Sunday, January 17, 2010

The New York Librarians Meetup Group at the Morgan Library

The New York Librarians Meetup Group at the Morgan Library

Visit to A Woman's Wit: Jane Austen's Life and Legacy Exhibition on
Sunday January 10, 2010

Photo Courtesy of The Morgan Library and Museum – view of J.P. Morgan’s private library looking out toward the foyer

Photo of Morgan Café courtesy of The Morgan Library and Museum

Dollops of whipped cream infused hot chocolate and scoops of colorful gelato laced with mint sprigs provoked exclamations of ohs and ahs among the twenty plus Library Meetup group members who gathered Sunday, January 10 to see the Jane Austen exhibit at the Morgan Library I can't tell you how welcome the sunlight cascading in the floor-to-ceiling glass windows felt as I sat in the Morgan Cafe sipping my pot of tea on a crystal clear but frosty winter day. Conversation quickly ensued as Stephanie introduced the group and told us about upcoming Library Meetup events, networking and volunteer opportunities such as helping compile the job and career resource list and co-hosting future events. Even though it’s hard to leave pleasant conversation, particularly while indulging in sweets, we finally sauntered off to see the Jane Austen (1775-1817) exhibit: A Woman’s Wit: Jane Austen’s Life and Legacy.

Silhouette of woman reputed to be Jane Austen - courtesy of the Jane Austen Society of Australia (JASA)

By happenstance, I wended my way down the winding staircase adjacent to the café area which led to the newly created performance hall. For those of you who aren’t challenged by vertigo and wish to navigate around the Morgan, I recommend stepping into the glass elevators in the center of the atrium which provide an eye-popping view of the soaring glass windows and lead invitingly to the exhibition space. Several members of the group waited and chatted in the red cushy auditorium seats for the next showing of the two alternating short videos, one about J.P. Morgan and his collection and the other, the delightful The Divine Jane: Reflections on Austen. Both films dazzled and had the same theme: passion. It’s easy to see why this financier had an eye for exquisite objects; his piercing eyes are his most prominent feature and implore us to gasp in awe at the illuminated manuscripts portrayed in brilliant color in the video. The narrator describes Morgan as a “sultan of a secret seraglio who wanted all the beautiful things in the world and assiduously acquired them. The Divine Jane video showcases the passion of several actors, authors and scholars for Austen’s work. Cornel West’s visage excitedly extols the virtues of Jane Austen’s literature. In no uncertain terms, West lets us know that her canon of works achieved Shakespearean status. I’m still haunted by West’s elegiac reminder that Austen departed this world at the age of 41. Perhaps, Colm Tóibín’s deadpan statement that he’d much rather take a Jane Austen novel to bed than a companion is the most memorable portion of the video. I embarrassingly laughed raucously at Tóibín’s exposition, but I wasn’t the only one to laugh. The visuals were likewise stunning; the creator of the film showed several of the interviewees either lovingly poring over Austen manuscripts or reading at a shadowed desk in front of a window invoking literary life circa early 1800s, Austen’s time period. For those of you who can’t make it to the Morgan before the Austen exhibit closes March 14, you can see it online:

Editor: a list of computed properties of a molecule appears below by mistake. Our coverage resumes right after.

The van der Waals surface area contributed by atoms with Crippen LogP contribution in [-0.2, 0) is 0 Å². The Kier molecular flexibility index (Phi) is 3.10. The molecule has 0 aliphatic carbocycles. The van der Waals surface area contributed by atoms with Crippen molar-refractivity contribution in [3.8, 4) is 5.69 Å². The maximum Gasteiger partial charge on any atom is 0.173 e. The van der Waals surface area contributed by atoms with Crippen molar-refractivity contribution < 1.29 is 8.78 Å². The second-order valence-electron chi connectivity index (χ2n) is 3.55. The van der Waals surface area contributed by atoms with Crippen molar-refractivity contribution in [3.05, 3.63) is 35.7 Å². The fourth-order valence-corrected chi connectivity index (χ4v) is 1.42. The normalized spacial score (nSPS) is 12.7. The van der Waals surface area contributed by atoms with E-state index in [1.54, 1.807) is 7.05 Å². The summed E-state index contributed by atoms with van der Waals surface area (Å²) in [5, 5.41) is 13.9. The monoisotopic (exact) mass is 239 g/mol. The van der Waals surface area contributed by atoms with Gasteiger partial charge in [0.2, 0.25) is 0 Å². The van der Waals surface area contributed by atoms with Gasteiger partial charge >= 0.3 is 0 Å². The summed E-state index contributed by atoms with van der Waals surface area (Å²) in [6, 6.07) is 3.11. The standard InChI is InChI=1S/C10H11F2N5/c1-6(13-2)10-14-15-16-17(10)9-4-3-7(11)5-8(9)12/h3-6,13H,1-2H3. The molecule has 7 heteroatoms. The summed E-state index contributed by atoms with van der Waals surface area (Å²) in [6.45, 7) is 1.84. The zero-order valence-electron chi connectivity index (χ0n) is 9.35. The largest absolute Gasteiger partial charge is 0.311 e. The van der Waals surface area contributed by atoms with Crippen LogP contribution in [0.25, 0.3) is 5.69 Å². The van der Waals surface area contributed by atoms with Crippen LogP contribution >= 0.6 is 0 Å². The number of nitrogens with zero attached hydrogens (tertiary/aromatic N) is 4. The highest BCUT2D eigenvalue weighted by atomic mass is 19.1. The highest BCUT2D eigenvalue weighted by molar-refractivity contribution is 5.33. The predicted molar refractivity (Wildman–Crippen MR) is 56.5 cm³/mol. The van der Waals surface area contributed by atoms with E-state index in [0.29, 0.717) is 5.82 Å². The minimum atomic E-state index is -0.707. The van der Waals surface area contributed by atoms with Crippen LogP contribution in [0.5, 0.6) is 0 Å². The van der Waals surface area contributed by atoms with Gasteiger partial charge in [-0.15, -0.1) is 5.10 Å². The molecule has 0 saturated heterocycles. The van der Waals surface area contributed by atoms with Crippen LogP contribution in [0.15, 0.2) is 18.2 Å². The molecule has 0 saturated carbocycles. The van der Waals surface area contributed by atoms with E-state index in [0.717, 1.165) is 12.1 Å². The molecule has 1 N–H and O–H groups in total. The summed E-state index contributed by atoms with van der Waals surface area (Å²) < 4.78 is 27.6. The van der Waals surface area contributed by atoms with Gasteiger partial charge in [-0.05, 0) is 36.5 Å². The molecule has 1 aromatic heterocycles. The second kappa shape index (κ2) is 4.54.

The curators also wisely set aside a portion of the Austen exhibit area to show the film for those who bypass the performance hall viewing.

Once the movie ended, I conquered my fear of the glass elevator and glided up to the second floor Austen exhibit (with my eyes closed). The exhibit can best be described as “cozy” as it only occupies a medium sized gallery. However, the curators managed to cover Austen’s home life which included her father’s library of 500 volumes, her societal milieu, the works of her best-selling literary contemporaries and her short career within the tight gallery space. Since the Morgan holds the largest collection (51) of Austen’s correspondence out of her 161 extant letters the centerpiece of the exhibit was those letters along with her surviving manuscripts. Luckily, for tired eyes the curators only displayed a few of her letters to her sister Cassandra and relatives as the cursive writing of the day is difficult to read. The curators highlighted the contents of the letters in metal plates affixed to the glass cases protecting the precious correspondence. I particularly enjoyed one letter to her niece which summarizes the sentiment Austen expressed in many of her novels: “Anything is to be preferred or endured rather than marrying without affection.” An ironic statement in that Austen’s novels aptly portrayed the impossibility for many women of marrying for affection in an era when most women depended on men for financial support. Indeed, my favorite part of the exhibition and unfortunately hidden against the back wall was the description of Austen’s lesser known short novel, Lady Susan. Lady Susan, an epistolary novel, paints a scathing portrait of a “gold-digger” without a heart of gold. Marilyn Butler, a scholar depicted Lady Susan as a “cruising shark in her social goldfish pond.”

Therein lies the source of Austen’s enduring popularity; those who relentlessly search for a pairing of affection are still surrounded by cruising sharks in social goldfish ponds some two hundred years after Austen graced us with Sense and Sensibility, her first published novel.

Jodi Cantor

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